This post was sponsored by Window Covering Safety Council as part of an Influencer Activation for Influence Central and all opinions expressed in my post are my own.
I’ve learned a thing or two about child safety over the last seven years of being a mom. Some of those things I’ve learned the hard way, and other things I learned from friends and family. Childproofing your home should be a top priority when you are expecting or already have little ones running around, and I’m happy to share some useful tips with you all.
Spring is the prefect time to analyze the safety of your home (and clean it up a bit, too). Since I’ve already covered the spring cleaning side of things, it’s time to cover some ways to childproof your home a little better.
Tips for Childproofing Your Home
There are the obvious childproofing areas that are always talked about, like outlets, electrical cords and sharp edges, but I want to talk about three areas that are often forgotten about or pushed to the wayside.
Before I begin sharing some window covering safety tips, check out this quick PSA from the Window Covering Safety Council.
My dad, being a retired firefighter, has always expressed how important it is to keep cords from blinds tucked up so little ones can’t reach them. An even better solution would be to purchase cordless blinds or shutters, to completely remove the hazard. Kids and cords don’t mix, and there are so many gorgeous options for window coverings that don’t have easily accessible cords or are completely cord free.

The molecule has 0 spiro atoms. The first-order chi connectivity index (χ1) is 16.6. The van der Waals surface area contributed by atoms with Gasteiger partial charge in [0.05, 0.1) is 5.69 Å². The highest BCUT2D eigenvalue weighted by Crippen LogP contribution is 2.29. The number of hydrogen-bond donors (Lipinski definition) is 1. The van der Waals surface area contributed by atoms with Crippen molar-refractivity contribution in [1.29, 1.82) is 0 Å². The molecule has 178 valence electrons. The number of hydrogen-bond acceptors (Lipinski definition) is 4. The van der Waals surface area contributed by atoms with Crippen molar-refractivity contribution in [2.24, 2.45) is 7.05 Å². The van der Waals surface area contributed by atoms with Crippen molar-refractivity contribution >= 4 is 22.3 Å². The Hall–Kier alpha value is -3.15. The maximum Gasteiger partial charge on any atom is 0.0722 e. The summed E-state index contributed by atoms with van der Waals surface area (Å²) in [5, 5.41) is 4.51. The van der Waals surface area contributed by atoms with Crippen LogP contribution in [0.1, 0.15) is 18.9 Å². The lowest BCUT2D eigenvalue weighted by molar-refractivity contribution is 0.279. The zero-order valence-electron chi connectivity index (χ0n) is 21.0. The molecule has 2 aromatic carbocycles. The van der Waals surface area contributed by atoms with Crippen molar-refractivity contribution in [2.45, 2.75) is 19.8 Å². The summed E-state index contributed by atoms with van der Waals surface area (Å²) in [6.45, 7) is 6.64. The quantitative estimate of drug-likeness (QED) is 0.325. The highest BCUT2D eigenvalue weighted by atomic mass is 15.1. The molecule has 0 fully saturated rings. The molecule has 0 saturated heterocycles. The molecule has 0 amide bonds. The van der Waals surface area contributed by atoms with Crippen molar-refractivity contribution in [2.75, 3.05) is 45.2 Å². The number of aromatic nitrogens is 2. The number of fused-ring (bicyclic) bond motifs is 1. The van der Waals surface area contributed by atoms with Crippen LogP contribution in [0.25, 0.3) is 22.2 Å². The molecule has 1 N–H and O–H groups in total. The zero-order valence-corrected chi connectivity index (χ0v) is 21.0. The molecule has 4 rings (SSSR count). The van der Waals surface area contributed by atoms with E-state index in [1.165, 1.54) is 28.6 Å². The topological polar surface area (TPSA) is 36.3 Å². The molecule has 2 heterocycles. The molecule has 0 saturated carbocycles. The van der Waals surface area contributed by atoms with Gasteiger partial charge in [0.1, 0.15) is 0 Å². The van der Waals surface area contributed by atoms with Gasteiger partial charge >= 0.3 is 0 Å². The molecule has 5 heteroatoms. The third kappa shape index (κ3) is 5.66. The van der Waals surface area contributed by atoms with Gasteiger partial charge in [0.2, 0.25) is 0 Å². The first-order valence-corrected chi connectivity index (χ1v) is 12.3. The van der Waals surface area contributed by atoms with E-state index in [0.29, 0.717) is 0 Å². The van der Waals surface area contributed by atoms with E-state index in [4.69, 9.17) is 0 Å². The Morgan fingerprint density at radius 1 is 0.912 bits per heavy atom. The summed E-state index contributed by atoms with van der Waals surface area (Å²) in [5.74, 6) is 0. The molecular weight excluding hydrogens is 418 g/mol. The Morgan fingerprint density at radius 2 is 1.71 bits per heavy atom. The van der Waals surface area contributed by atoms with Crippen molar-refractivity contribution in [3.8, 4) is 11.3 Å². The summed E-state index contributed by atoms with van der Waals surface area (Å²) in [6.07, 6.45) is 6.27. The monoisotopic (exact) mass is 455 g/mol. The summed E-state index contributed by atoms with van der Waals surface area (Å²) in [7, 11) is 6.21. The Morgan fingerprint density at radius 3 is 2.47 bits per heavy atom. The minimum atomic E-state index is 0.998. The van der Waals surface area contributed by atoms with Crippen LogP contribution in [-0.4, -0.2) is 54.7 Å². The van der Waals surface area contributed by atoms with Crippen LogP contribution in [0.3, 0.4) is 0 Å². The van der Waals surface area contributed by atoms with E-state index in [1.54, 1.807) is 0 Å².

If you live in a home with the old style corded blinds, you may want to consider upgrading to a safer option if you have little ones at home. When shopping around, look for the Best for Kids™ certification label in stores and online, which makes it easy to identify products that are best suited for homes with young children.
After some of the recent Ikea recalls offering solutions to secure your furniture to the wall, most furniture companies have been including wall fasteners in their packaging. Dressers and shelving units can easily tip if a child climbs up the front of them, or steps into a drawer. It happened to my little brother when we were kids (thankfully he wasn’t injured).
Fastening dressers and shelving units to the wall is an easy step to prevent injury and is something we can all get a little lazy about (me included). Make it a top priority to get this done. Trust me. You will appreciate having the peace of mind.
Adding a fence around your pool is one of the safest ways to keep kids protected. There are many fencing options out there, but we opted for the less permanent fencing for our yard. Once the kids are old enough, we can remove the fence if we choose to, although we will probably just keep it up forever.
This is another one of those “projects” that we often put off, but the peace of mind is worth it.
Do you have any other tips for childproofing your home? I’d love to hear some hidden dangers you’ve encountered or any bonus tips you have to offer.
Reference: You can visit the Window Covering Safety Council for more tips on where to buy Child Safe blinds.